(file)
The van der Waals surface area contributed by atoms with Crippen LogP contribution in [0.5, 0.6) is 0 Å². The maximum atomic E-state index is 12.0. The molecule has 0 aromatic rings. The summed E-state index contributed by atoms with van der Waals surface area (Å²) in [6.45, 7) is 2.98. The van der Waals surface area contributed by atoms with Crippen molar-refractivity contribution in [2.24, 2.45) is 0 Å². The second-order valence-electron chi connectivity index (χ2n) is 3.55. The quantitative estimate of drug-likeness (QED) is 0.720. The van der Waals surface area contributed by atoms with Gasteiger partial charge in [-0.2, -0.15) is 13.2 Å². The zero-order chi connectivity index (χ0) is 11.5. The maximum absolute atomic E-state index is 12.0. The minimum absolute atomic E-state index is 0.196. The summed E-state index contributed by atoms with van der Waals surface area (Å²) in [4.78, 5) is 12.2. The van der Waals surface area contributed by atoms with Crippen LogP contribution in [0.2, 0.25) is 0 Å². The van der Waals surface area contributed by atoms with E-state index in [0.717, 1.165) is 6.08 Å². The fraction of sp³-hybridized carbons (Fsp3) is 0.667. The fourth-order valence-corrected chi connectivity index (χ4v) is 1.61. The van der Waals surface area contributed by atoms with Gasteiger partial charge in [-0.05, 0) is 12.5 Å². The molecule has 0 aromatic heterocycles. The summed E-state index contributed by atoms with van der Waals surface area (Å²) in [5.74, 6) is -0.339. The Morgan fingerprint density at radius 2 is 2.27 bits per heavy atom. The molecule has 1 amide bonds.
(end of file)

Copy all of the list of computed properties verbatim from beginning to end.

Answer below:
The van der Waals surface area contributed by atoms with Crippen LogP contribution in [0.5, 0.6) is 0 Å². The maximum atomic E-state index is 12.0. The molecule has 0 aromatic rings. The summed E-state index contributed by atoms with van der Waals surface area (Å²) in [6.45, 7) is 2.98. The van der Waals surface area contributed by atoms with Crippen molar-refractivity contribution in [2.24, 2.45) is 0 Å². The second-order valence-electron chi connectivity index (χ2n) is 3.55. The quantitative estimate of drug-likeness (QED) is 0.720. The van der Waals surface area contributed by atoms with Gasteiger partial charge in [-0.2, -0.15) is 13.2 Å². The zero-order chi connectivity index (χ0) is 11.5. The maximum absolute atomic E-state index is 12.0. The minimum absolute atomic E-state index is 0.196. The summed E-state index contributed by atoms with van der Waals surface area (Å²) in [4.78, 5) is 12.2. The van der Waals surface area contributed by atoms with Crippen LogP contribution in [0.2, 0.25) is 0 Å². The van der Waals surface area contributed by atoms with E-state index in [0.717, 1.165) is 6.08 Å². The fraction of sp³-hybridized carbons (Fsp3) is 0.667. The fourth-order valence-corrected chi connectivity index (χ4v) is 1.61. The van der Waals surface area contributed by atoms with Gasteiger partial charge in [-0.05, 0) is 12.5 Å². The molecule has 0 aromatic heterocycles. The summed E-state index contributed by atoms with van der Waals surface area (Å²) in [5.74, 6) is -0.339. The Morgan fingerprint density at radius 2 is 2.27 bits per heavy atom. The molecule has 1 amide bonds.